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May 29th, 2014

Production Jobs Return to the U.S.

WHITEWATER, Wis. — In 2001, Generac Power Systems joined the wave of American companies shifting production to China. The move wiped out 400 jobs in southeast Wisconsin, but few could argue with management’s logic: Chinese companies were offering to make a key component for $100 per unit less than the cost of producing it in the United States.

Now, however, Generac has brought manufacturing of that component back to its Whitewater plant — creating about 80 jobs in this town of about 14,500 people.

The move is part of a sea change in American manufacturing: After three decades of an exodus of production to China and other low-wage countries, companies have sharply curtailed moves abroad. Some, like Generac, have begun to return manufacturing to U.S. shores.

Although no one keeps precise statistics, the retreat from offshoring is clear from various sources, including federal data on assistance to workers hurt by overseas moves.

U.S. factory payrolls have grown for four straight years, with gains totaling about 650,000 jobs. That’s a small fraction of the 6 million lost in the previous decade, but it still marks the biggest and longest stretch of manufacturing increases in a quarter century.

Harry Moser, an MIT-trained engineer who tracks the inflow of jobs, estimates that last year marked the first time since the offshoring trend began that factory jobs returning to the U.S. matched the number lost, at about 40,000 each.

“Offshoring and ‘re-shoring’ were roughly in balance — I call that victory,” said Moser, who traces his interest in manufacturing to his parents’ work at the long-closed Singer Sewing Machine plant in New Jersey. (He once worked there too.)

He now runs the Reshoring Initiative, a Chicago nonprofit that works with companies to bring manufacturing jobs back to the United States.

Several factors lie behind the change. IMG_1815

Over the last decade, Chinese labor and transportation costs have jumped while U.S. wages have stagnated. The average hourly pay for non-supervisory manufacturing workers in the United States has barely kept up with inflation, rising on average just 2.3 percent over the last 10 years and by only half that since 2010, according to Labor Department figures.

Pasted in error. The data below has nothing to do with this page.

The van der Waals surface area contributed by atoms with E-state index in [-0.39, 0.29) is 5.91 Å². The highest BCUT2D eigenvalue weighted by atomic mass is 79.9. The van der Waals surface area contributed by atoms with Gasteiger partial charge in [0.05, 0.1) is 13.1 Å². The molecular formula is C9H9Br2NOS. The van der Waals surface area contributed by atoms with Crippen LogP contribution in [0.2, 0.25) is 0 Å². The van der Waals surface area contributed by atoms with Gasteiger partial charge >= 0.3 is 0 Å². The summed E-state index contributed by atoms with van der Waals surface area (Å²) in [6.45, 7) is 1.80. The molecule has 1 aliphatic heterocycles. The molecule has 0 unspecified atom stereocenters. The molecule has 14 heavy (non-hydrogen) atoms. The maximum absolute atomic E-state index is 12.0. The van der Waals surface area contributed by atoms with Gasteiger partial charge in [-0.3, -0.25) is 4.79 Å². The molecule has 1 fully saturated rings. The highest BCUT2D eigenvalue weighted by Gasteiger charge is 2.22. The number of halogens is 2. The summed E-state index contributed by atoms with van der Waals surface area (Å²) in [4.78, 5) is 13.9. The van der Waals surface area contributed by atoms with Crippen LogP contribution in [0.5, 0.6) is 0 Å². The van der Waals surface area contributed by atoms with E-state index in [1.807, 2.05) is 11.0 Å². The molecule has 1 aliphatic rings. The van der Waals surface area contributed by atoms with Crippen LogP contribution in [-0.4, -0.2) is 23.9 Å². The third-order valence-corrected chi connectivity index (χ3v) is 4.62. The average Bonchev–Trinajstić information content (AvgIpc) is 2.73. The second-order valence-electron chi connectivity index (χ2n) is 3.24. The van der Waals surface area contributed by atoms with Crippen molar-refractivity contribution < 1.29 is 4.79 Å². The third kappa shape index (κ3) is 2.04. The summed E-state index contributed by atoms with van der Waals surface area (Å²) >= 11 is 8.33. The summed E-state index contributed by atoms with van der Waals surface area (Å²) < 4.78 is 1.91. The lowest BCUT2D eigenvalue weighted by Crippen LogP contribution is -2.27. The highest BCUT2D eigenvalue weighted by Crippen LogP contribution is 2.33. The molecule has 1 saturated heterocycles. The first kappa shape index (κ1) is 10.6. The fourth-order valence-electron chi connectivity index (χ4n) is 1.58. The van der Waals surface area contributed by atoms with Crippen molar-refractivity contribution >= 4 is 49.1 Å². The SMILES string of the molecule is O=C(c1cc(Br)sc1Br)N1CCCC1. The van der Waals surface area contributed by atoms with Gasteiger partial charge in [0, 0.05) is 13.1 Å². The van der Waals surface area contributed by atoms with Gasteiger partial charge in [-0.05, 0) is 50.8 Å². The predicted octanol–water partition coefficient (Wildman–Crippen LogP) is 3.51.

Factoring in the rise in value of its currency, China’s base wage, measured in dollars, has risen 17 percent a year, according to an April report by Boston Consulting Group.

Manufacturing also has become more automated, further reducing labor’s weight in the cost equation.

The boom in natural gas production in the United States, largely driven by fracking and other new drilling techniques, has led to a 25 percent decrease in gas prices in the United States, contrasted with a 138 percent increase in China, Boston Consulting found.

And the rise of online commerce has made local control of supply chains more important, especially because many U.S. manufacturers report growing problems with quality control of goods made in China.

“We got to the point where everything we were bringing in had to be inspected,” says Lonnie Kane, president of Los Angeles apparel maker Karen Kane, noting that his company used to check just 10 percent of goods from China.

“Now prices are escalating, quality is dropping and deliveries are being delayed,” he says. In the last three years, Kane has shifted 80 percent of his production from China back home.

Article By Don Lee McClatchgy Newspapers


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